I am sorry that I wouldn’t acknowledge you before this healing journey began. I didn’t want you to see me, because I was ashamed and scared. I remember you as a curious and fearless little girl. You loved hugs and wanted to be a doctor or a lawyer. Let me be the first to remind you every day: You are so precious and a beautiful little girl. You are worthy of being cherished, loved, and celebrated. You are amazing. Chase your goals. Laugh freely. Live out loud. Some people won’t appreciate you while they have you. Let them go. Keep living, learning, and doing your thing!
I remember all the times that you were frightened, like when you learned to ride a bike a few days after surgery. And the fear each time we moved to a new place because Mom got orders. Or when you experienced repeated sexual abuse, but didn’t have the right words to explain what was going on to your parents. Forgive them with love. You didn’t know what to say, and your parents were doing their best to provide you with a life they never had. You learned not to trust them or yourself in that time. Here’s good news. We continue to trust and love hard regardless of what happened to us so many times. We remained kind, gentle, and sweet instead of becoming bitter and hardening against the world.
For years you will think that you don’t deserve love or happiness because of all the things you went through, even into adulthood. But you’re surrounded by love. Your brothers share an inexplicably close bond with you. You learned how men should treat you because you had your brothers. You protected and defended each other. You have love, because you are loved. I love you forever, little girl. Don’t ever forget that either.
Life will get hard, but it has its moments. You’ll make mistakes, and have successes. There will be times that you laugh so hard that you cry, and you go into silent giggle mode, clapping like some sort of drunken sea lion. There will be times that you cry so hard that you can’t breathe, and no sound comes out, because a silent wail is all you have to express the grief and pain. You’ll get lost, then think you’ve found yourself, only to become more lost. But it’s all part of the journey. One day you’ll be 31 and some things will make sense and others won’t. You’ll have given up plenty of times leading up to 31, and each time you give up, you survive. I’ll make a promise. I won’t give up on us. I promise to keep trying every day, because you refused to give up as a child. We are here for reason, even if we haven’t quite figured it out yet. We’ll know in time.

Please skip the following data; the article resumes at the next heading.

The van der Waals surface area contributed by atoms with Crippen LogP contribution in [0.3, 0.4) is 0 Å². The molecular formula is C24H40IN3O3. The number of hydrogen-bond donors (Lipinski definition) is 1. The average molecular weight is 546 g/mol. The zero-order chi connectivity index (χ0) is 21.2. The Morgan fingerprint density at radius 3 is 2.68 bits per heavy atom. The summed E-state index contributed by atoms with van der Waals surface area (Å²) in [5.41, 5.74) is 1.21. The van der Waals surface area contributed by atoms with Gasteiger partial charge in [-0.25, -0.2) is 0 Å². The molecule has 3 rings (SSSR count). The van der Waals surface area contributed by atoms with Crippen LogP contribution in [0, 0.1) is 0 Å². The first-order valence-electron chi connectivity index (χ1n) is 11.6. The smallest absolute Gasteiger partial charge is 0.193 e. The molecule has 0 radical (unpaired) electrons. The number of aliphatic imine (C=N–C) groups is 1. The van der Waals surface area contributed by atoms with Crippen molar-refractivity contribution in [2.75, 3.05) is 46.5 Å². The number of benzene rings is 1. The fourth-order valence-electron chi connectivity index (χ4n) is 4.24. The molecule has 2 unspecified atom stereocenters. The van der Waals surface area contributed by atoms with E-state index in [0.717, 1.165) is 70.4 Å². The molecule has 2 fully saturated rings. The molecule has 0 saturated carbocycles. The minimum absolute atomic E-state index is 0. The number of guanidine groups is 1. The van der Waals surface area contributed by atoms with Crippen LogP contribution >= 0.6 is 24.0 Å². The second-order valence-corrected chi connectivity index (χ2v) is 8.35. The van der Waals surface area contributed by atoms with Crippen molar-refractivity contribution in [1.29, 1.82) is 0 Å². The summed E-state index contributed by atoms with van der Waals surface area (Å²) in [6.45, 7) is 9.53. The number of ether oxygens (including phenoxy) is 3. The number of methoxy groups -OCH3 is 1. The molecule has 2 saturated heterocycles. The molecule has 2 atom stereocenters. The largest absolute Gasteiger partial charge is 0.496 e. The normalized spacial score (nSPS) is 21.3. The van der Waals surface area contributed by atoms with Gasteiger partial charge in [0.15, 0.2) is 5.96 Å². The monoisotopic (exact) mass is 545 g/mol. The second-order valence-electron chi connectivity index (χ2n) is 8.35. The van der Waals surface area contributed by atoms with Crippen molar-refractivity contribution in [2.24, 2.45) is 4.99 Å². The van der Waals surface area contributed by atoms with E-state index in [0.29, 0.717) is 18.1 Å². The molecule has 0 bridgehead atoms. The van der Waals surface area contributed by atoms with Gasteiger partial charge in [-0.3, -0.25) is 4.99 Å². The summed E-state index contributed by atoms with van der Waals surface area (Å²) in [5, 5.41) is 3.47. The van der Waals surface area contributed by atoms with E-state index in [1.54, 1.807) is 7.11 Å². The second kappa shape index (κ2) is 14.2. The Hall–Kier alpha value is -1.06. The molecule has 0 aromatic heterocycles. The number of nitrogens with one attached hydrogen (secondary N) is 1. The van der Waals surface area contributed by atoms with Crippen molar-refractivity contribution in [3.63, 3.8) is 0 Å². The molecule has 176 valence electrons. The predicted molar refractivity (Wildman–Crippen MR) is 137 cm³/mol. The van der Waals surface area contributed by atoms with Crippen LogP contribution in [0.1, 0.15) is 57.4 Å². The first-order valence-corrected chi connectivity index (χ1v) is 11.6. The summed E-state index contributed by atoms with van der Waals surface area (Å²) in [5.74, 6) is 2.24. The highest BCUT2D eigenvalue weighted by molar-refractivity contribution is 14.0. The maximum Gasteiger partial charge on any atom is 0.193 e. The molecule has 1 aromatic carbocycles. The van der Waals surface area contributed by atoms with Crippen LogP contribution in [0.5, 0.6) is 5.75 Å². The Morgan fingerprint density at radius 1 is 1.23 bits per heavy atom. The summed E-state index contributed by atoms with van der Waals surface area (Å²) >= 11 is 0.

Precious little girl, hold on to your light. You are someone that I’m so proud of each day. What a sweet little girl. You deserve everything that you set your mind to and more. I remember that once you decided on something, you put your whole being into making it happen. I might’ve lost that along the way, but I know I can do it again. I am still you, fearless and dedicated. Now that I’m older, I have some more knowledge and wisdom under my belt. We will make it to whatever goals we decide on, and we will flourish. I’ve worked hard putting so many of our monsters and inner demons to rest. My hope is that you are proud of me for conquering the bad and embracing the good finally. I’m still fighting each day. We did it, and we did it together.
Before asking for help, I got overwhelmed and hit a wall. I hit a point where I knew no matter how much work I did on my own, I was flailing at best. I tried everything I could, and many of those things were not working out. It was very discouraging, because the more positive I tried to be, the worse things got. I hit my breaking point near Christmas time.
Going to a VA hospital was out of the question, because I actually wanted to get better. I wanted to be more than stable and feel alive, instead of feeling so overwhelmed that I wanted to die. Yes, I was suicidal. No, I’m not afraid to admit it. It wasn’t because I wanted to hurt anyone; I wanted to stop my pain. I had been through too much, and I couldn’t go through anymore. A quick Google search for Trauma Treatment Centers led my to a place called The Refuge. It seemed like the best place to go, because treatments were trauma focused. Although I had kind of dealt with my traumas over the years, I understood there was much more going on that had never been addressed.